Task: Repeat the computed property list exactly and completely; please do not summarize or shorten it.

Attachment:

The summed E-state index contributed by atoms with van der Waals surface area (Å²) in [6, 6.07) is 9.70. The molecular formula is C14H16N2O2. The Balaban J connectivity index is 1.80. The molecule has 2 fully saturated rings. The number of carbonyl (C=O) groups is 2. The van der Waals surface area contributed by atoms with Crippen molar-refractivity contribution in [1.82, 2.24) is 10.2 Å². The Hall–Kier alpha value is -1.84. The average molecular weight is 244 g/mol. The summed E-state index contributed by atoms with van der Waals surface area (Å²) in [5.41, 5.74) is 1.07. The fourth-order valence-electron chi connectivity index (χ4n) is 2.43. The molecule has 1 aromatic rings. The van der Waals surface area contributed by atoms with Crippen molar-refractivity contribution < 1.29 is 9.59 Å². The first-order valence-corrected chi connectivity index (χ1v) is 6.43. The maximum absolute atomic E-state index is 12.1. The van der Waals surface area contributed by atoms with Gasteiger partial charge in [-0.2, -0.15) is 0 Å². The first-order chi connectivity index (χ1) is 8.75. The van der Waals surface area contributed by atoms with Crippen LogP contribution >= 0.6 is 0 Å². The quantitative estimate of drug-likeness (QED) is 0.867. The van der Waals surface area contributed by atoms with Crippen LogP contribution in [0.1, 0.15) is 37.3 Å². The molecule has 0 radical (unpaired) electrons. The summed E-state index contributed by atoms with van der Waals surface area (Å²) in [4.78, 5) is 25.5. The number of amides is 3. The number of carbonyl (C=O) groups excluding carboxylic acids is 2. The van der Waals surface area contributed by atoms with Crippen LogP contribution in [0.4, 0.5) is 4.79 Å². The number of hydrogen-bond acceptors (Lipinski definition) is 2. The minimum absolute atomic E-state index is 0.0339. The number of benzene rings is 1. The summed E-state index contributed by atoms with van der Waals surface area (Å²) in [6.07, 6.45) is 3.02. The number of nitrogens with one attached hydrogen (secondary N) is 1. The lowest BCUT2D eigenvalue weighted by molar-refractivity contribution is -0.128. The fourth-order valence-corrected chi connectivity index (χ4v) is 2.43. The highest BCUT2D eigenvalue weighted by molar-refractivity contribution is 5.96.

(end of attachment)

The summed E-state index contributed by atoms with van der Waals surface area (Å²) in [6, 6.07) is 9.70. The molecular formula is C14H16N2O2. The Balaban J connectivity index is 1.80. The molecule has 2 fully saturated rings. The number of carbonyl (C=O) groups is 2. The van der Waals surface area contributed by atoms with Crippen molar-refractivity contribution in [1.82, 2.24) is 10.2 Å². The Hall–Kier alpha value is -1.84. The average molecular weight is 244 g/mol. The summed E-state index contributed by atoms with van der Waals surface area (Å²) in [5.41, 5.74) is 1.07. The fourth-order valence-electron chi connectivity index (χ4n) is 2.43. The molecule has 1 aromatic rings. The van der Waals surface area contributed by atoms with Crippen molar-refractivity contribution < 1.29 is 9.59 Å². The first-order valence-corrected chi connectivity index (χ1v) is 6.43. The maximum absolute atomic E-state index is 12.1. The van der Waals surface area contributed by atoms with Gasteiger partial charge in [-0.2, -0.15) is 0 Å². The first-order chi connectivity index (χ1) is 8.75. The van der Waals surface area contributed by atoms with Crippen LogP contribution >= 0.6 is 0 Å². The quantitative estimate of drug-likeness (QED) is 0.867. The van der Waals surface area contributed by atoms with Crippen LogP contribution in [0.1, 0.15) is 37.3 Å². The molecule has 0 radical (unpaired) electrons. The summed E-state index contributed by atoms with van der Waals surface area (Å²) in [4.78, 5) is 25.5. The number of amides is 3. The number of carbonyl (C=O) groups excluding carboxylic acids is 2. The van der Waals surface area contributed by atoms with Crippen LogP contribution in [0.4, 0.5) is 4.79 Å². The number of hydrogen-bond acceptors (Lipinski definition) is 2. The minimum absolute atomic E-state index is 0.0339. The number of benzene rings is 1. The summed E-state index contributed by atoms with van der Waals surface area (Å²) in [6.07, 6.45) is 3.02. The number of nitrogens with one attached hydrogen (secondary N) is 1. The lowest BCUT2D eigenvalue weighted by molar-refractivity contribution is -0.128. The fourth-order valence-corrected chi connectivity index (χ4v) is 2.43. The highest BCUT2D eigenvalue weighted by molar-refractivity contribution is 5.96.